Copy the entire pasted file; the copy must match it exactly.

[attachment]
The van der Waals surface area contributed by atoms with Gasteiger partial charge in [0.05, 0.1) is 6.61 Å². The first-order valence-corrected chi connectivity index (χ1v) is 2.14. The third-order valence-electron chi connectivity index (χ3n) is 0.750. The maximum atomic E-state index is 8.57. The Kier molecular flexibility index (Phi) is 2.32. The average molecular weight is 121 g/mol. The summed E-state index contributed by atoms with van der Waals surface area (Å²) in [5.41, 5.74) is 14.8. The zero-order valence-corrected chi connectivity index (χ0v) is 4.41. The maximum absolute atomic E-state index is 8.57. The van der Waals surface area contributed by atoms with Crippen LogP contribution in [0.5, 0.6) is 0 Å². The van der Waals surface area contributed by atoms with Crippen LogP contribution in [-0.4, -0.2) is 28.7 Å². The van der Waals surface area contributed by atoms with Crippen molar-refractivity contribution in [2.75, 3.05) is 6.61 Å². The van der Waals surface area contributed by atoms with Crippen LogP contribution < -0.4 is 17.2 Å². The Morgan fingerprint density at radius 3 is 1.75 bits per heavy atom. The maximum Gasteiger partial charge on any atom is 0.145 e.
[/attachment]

The van der Waals surface area contributed by atoms with Gasteiger partial charge in [0.05, 0.1) is 6.61 Å². The first-order valence-corrected chi connectivity index (χ1v) is 2.14. The third-order valence-electron chi connectivity index (χ3n) is 0.750. The maximum atomic E-state index is 8.57. The Kier molecular flexibility index (Phi) is 2.32. The average molecular weight is 121 g/mol. The summed E-state index contributed by atoms with van der Waals surface area (Å²) in [5.41, 5.74) is 14.8. The zero-order valence-corrected chi connectivity index (χ0v) is 4.41. The maximum absolute atomic E-state index is 8.57. The van der Waals surface area contributed by atoms with Crippen LogP contribution in [0.5, 0.6) is 0 Å². The van der Waals surface area contributed by atoms with Crippen LogP contribution in [-0.4, -0.2) is 28.7 Å². The van der Waals surface area contributed by atoms with Crippen molar-refractivity contribution in [2.75, 3.05) is 6.61 Å². The van der Waals surface area contributed by atoms with Crippen LogP contribution < -0.4 is 17.2 Å². The Morgan fingerprint density at radius 3 is 1.75 bits per heavy atom. The maximum Gasteiger partial charge on any atom is 0.145 e.